A bit late on the review, but I had some downtime before going to bed so I thought I should give this book a review.
Going into it, my expectations were mixed. I am a huge fan of Heinberg and Cheung's Young Avengers. It's one of my favorite series, and I was hoping that this book would have the same impact as the previous Young Avengers while having the unique twist that Dark Reign provides.
Was this goal achieved? Close, but not quite in my opinion.
Paul Cornell does a decent job introducing the primary cast all of which are "darker" versions of the old Young Avengers. There's Enchantress for Wiccan, Nemesis for Vision, Melter for Patriot, Coat of Arms for Kate, and Big Zero for Cassie. Needless to say, these characters are pretty intense, but at the same time, Cornell is able to provide the youthful struggle for identity that Heinberg implemented in his version of the pint-sized Avengers. At the core of any book, the characters should drive the plot, and if the book is centered on teens, then the inner turmoil that any teen goes through when attempting to become an adult needs to be an integral part of the story. This is best illustrated in The Melter. He wants to be a hero, but he just doesn't know how. I found Melter to be the best new Young Avenger, but unfortunately, the other characters just don't live up to their captain.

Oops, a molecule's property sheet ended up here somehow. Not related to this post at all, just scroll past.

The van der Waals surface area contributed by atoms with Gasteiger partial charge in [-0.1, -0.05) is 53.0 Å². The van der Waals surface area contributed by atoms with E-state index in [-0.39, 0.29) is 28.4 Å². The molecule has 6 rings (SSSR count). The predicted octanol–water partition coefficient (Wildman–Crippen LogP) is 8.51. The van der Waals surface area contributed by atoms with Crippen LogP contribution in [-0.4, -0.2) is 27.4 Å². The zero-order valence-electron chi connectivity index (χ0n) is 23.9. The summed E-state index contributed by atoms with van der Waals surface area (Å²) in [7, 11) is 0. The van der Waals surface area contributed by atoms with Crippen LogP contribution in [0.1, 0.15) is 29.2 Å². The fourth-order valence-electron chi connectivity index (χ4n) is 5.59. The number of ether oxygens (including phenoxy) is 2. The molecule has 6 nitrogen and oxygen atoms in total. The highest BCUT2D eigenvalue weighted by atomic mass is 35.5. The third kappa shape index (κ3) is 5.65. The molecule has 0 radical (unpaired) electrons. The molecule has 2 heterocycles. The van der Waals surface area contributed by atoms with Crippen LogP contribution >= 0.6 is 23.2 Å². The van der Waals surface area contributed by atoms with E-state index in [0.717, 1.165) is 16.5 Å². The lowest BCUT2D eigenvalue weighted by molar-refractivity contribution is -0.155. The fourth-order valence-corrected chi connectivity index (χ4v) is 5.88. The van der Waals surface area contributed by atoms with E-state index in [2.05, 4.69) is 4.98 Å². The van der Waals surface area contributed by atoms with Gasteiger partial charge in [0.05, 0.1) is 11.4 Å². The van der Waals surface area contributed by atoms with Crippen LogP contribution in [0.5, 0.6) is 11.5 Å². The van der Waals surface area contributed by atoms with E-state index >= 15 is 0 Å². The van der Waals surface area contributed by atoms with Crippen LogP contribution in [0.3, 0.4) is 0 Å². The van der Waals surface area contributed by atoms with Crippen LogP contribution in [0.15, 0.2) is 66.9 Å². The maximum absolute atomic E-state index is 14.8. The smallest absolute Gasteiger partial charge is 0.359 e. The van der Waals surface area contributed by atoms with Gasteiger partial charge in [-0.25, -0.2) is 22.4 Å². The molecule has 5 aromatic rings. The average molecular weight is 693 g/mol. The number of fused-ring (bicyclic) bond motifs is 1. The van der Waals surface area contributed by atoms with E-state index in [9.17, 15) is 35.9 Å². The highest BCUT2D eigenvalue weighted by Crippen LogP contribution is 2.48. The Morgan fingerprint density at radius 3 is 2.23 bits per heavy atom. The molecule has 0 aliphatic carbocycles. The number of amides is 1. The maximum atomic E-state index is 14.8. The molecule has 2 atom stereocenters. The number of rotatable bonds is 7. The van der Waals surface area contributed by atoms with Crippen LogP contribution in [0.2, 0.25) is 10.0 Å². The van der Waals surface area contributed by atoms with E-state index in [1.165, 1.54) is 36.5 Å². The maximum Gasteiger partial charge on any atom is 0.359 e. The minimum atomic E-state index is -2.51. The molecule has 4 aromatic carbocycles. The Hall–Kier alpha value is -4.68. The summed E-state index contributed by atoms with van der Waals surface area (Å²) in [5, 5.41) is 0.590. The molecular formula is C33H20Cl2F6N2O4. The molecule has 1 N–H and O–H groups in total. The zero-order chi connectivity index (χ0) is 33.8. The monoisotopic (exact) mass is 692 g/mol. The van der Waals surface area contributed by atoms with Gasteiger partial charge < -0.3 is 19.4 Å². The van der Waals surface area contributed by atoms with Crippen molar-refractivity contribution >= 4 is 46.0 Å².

My biggest disappointment was in Big Zero. The concept of a giant, skin-head, racist white teenage girl seemed to be a brilliant character that would really challenge the virtues of this team, but she wasn't as well developed in this pilot issue as much as say The Melter. I really hope Cornell uses her more because I do believe she could be a really controversial but well placed character for the times.
On the art side, Mark Brooks does a fairly good job. I'm a huge fan of Mark's work, but I felt that certain moments--in particular, the nightclub scene--were really weak because the characters weren't differentiated enough. The battle scenes were excellent, and the final splash was brilliant, but in order for the book to succeed, there needs to be a sense of unique soul for each character. At times Jim Cheung's people can look pretty similar, but the life that was in all of the characters whether they were in costume or jeans made him become the star he is now.
I find that this book will be compared to the original Young Avengers whether it wants to be or not. Right now, the book is definitely weaker than its predecessor, but not by leaps and bounds. The book is growing into its own, and it definitely has some promising elements that should be explored as the series continues. Now that Cornell has introduced all of his pieces, let's hope Issue #2 will have more bang for its buck.